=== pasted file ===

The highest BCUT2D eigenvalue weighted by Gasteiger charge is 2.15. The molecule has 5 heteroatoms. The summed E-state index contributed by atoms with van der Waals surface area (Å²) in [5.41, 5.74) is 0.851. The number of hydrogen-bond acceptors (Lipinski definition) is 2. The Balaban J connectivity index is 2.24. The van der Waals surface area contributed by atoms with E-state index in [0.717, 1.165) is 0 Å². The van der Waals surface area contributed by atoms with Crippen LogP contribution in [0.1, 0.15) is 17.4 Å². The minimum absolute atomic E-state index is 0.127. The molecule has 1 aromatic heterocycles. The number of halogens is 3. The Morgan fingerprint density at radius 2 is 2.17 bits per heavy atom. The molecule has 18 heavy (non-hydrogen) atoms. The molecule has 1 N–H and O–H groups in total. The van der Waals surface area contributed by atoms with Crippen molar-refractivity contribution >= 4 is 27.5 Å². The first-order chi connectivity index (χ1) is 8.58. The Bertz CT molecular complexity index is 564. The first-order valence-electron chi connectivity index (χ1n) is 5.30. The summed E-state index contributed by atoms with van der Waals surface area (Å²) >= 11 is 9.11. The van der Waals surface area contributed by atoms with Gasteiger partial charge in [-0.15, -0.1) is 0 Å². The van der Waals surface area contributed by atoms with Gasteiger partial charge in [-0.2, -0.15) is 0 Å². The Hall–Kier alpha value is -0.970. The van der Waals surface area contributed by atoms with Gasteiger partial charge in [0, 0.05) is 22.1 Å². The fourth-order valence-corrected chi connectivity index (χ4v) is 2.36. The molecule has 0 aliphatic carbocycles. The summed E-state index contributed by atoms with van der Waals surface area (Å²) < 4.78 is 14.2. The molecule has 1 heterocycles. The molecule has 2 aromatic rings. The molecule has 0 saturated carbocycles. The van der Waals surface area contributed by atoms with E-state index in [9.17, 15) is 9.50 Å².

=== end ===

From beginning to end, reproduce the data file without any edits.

The highest BCUT2D eigenvalue weighted by Gasteiger charge is 2.15. The molecule has 5 heteroatoms. The summed E-state index contributed by atoms with van der Waals surface area (Å²) in [5.41, 5.74) is 0.851. The number of hydrogen-bond acceptors (Lipinski definition) is 2. The Balaban J connectivity index is 2.24. The van der Waals surface area contributed by atoms with E-state index in [0.717, 1.165) is 0 Å². The van der Waals surface area contributed by atoms with Crippen LogP contribution in [0.1, 0.15) is 17.4 Å². The minimum absolute atomic E-state index is 0.127. The molecule has 1 aromatic heterocycles. The number of halogens is 3. The Morgan fingerprint density at radius 2 is 2.17 bits per heavy atom. The molecule has 18 heavy (non-hydrogen) atoms. The molecule has 1 N–H and O–H groups in total. The van der Waals surface area contributed by atoms with Crippen molar-refractivity contribution >= 4 is 27.5 Å². The first-order chi connectivity index (χ1) is 8.58. The Bertz CT molecular complexity index is 564. The first-order valence-electron chi connectivity index (χ1n) is 5.30. The summed E-state index contributed by atoms with van der Waals surface area (Å²) >= 11 is 9.11. The van der Waals surface area contributed by atoms with Gasteiger partial charge in [-0.15, -0.1) is 0 Å². The van der Waals surface area contributed by atoms with Gasteiger partial charge in [-0.2, -0.15) is 0 Å². The Hall–Kier alpha value is -0.970. The van der Waals surface area contributed by atoms with Gasteiger partial charge in [0, 0.05) is 22.1 Å². The fourth-order valence-corrected chi connectivity index (χ4v) is 2.36. The molecule has 0 aliphatic carbocycles. The summed E-state index contributed by atoms with van der Waals surface area (Å²) < 4.78 is 14.2. The molecule has 1 heterocycles. The molecule has 2 aromatic rings. The molecule has 0 saturated carbocycles. The van der Waals surface area contributed by atoms with E-state index in [9.17, 15) is 9.50 Å².